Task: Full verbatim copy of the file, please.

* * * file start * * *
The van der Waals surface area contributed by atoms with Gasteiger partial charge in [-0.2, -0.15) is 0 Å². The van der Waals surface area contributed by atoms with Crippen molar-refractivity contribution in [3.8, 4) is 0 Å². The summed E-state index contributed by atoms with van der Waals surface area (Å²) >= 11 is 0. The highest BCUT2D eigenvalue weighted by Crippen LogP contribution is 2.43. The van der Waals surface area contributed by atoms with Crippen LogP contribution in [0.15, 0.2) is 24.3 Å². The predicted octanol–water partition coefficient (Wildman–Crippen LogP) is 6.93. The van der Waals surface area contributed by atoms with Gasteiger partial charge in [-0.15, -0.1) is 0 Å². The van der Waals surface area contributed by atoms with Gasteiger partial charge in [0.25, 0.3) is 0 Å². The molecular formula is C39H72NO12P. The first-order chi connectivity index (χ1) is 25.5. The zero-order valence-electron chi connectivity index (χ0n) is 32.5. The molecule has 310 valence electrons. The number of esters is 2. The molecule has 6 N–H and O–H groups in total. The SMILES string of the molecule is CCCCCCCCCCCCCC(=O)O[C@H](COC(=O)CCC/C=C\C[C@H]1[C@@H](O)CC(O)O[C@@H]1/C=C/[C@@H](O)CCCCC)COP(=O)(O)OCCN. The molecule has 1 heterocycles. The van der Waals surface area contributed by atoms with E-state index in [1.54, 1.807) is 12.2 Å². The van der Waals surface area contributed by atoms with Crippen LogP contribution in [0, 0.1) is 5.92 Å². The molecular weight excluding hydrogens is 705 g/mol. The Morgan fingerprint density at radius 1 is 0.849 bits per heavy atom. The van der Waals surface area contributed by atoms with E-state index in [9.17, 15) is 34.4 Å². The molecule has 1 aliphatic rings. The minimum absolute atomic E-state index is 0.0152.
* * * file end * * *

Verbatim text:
The van der Waals surface area contributed by atoms with Gasteiger partial charge in [-0.2, -0.15) is 0 Å². The van der Waals surface area contributed by atoms with Crippen molar-refractivity contribution in [3.8, 4) is 0 Å². The summed E-state index contributed by atoms with van der Waals surface area (Å²) >= 11 is 0. The highest BCUT2D eigenvalue weighted by Crippen LogP contribution is 2.43. The van der Waals surface area contributed by atoms with Crippen LogP contribution in [0.15, 0.2) is 24.3 Å². The predicted octanol–water partition coefficient (Wildman–Crippen LogP) is 6.93. The van der Waals surface area contributed by atoms with Gasteiger partial charge in [-0.15, -0.1) is 0 Å². The van der Waals surface area contributed by atoms with Gasteiger partial charge in [0.25, 0.3) is 0 Å². The molecular formula is C39H72NO12P. The first-order chi connectivity index (χ1) is 25.5. The zero-order valence-electron chi connectivity index (χ0n) is 32.5. The molecule has 310 valence electrons. The number of esters is 2. The molecule has 6 N–H and O–H groups in total. The SMILES string of the molecule is CCCCCCCCCCCCCC(=O)O[C@H](COC(=O)CCC/C=C\C[C@H]1[C@@H](O)CC(O)O[C@@H]1/C=C/[C@@H](O)CCCCC)COP(=O)(O)OCCN. The molecule has 1 heterocycles. The van der Waals surface area contributed by atoms with E-state index in [1.54, 1.807) is 12.2 Å². The van der Waals surface area contributed by atoms with Crippen LogP contribution in [0, 0.1) is 5.92 Å². The molecular weight excluding hydrogens is 705 g/mol. The Morgan fingerprint density at radius 1 is 0.849 bits per heavy atom. The van der Waals surface area contributed by atoms with E-state index in [9.17, 15) is 34.4 Å². The molecule has 1 aliphatic rings. The minimum absolute atomic E-state index is 0.0152.